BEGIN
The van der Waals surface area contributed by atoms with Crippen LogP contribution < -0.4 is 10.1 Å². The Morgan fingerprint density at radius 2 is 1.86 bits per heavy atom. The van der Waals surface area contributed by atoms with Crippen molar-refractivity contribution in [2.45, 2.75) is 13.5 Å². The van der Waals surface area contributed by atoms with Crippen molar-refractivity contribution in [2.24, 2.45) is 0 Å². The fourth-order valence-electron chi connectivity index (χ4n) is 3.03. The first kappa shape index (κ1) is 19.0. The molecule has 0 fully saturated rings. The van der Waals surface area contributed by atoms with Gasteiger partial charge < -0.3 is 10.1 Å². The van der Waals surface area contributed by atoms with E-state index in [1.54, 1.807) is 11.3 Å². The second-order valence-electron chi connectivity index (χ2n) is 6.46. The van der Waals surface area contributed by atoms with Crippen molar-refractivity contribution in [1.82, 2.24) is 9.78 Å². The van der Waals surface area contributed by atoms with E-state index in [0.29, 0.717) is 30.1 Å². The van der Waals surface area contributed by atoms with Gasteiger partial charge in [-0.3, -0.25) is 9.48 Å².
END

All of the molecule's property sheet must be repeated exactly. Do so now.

The van der Waals surface area contributed by atoms with Crippen LogP contribution < -0.4 is 10.1 Å². The Morgan fingerprint density at radius 2 is 1.86 bits per heavy atom. The van der Waals surface area contributed by atoms with Crippen molar-refractivity contribution in [2.45, 2.75) is 13.5 Å². The van der Waals surface area contributed by atoms with Crippen molar-refractivity contribution in [2.24, 2.45) is 0 Å². The fourth-order valence-electron chi connectivity index (χ4n) is 3.03. The first kappa shape index (κ1) is 19.0. The molecule has 0 fully saturated rings. The van der Waals surface area contributed by atoms with Gasteiger partial charge < -0.3 is 10.1 Å². The van der Waals surface area contributed by atoms with E-state index in [1.54, 1.807) is 11.3 Å². The second-order valence-electron chi connectivity index (χ2n) is 6.46. The van der Waals surface area contributed by atoms with Crippen molar-refractivity contribution in [1.82, 2.24) is 9.78 Å². The van der Waals surface area contributed by atoms with E-state index in [0.29, 0.717) is 30.1 Å². The van der Waals surface area contributed by atoms with Gasteiger partial charge in [-0.3, -0.25) is 9.48 Å².